CRAFTED: Boutique Leather Goods Years in the Making
Emil Erwin’s handcrafted leather products are set apart from the pack. With painstaking attention to detail, the boutique’s work is something that only comes from years of experience.
Emil Congdon, founder of Emil Erwin in Nashville, was first introduced to sewing in college after he ripped a pair of pants. Money was tight, so he took matters into his own hands. While it wasn’t his best work, the patch job was the beginning of something much bigger.
“Instead of buying new pants, I went to Walmart and bought some really awful, Old Glory American flag quilting fabric or something. It was awful,” Congdon said. “[I] patched my pants by hand, and then I thought, ‘Well, I could do this easier if I had a sewing machine. . . I could just make my own clothes.’”
At the age of 20, he asked his mother for a sewing machine for Christmas and began to make his own clothes. This led to crafting bags and upholstery. As the projects advanced, his intrigue for leatherwork grew. Its scarcity notwithstanding, he discovered some leather at a local woodworking shop and began his leatherwork experiment.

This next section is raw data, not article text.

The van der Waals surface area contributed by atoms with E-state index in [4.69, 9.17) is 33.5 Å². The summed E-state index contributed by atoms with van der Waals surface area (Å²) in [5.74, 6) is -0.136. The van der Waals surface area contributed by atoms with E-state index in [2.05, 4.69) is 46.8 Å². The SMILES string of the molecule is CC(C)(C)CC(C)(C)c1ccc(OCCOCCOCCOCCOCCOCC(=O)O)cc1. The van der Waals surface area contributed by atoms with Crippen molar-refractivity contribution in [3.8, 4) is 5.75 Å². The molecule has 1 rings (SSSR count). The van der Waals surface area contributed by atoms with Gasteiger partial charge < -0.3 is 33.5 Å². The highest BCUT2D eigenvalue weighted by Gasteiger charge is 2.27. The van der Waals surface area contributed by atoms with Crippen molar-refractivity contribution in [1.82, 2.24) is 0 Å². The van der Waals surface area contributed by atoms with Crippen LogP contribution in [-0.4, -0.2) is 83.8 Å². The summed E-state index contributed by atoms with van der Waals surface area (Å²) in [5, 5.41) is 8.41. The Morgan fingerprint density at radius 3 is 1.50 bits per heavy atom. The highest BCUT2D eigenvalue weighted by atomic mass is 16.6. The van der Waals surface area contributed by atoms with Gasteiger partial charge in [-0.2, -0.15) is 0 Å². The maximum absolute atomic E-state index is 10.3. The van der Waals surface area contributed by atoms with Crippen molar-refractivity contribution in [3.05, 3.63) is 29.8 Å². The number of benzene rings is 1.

“I spent years and years trying to figure out what kind of machines to use, what type of leather to use,” Congdon said. “It’s definitely harder to work with leather, because most home sewing machines can’t handle the thickness.”
Emil Erwin’s bags won in the style category of Garden & Gun’s 2010 Best in the South awards. The award gave well-deserved recognition to the work he had been perfecting for years. Now he focuses his expertise on more practical products that keep business thriving in the Music City—like furniture.
“I like the idea of creating practical items that are also beautiful,” Congdon said. “I always wanted to make a chair because everybody sits. Not everybody carries a bag. I don’t carry a bag, but I sit a lot.”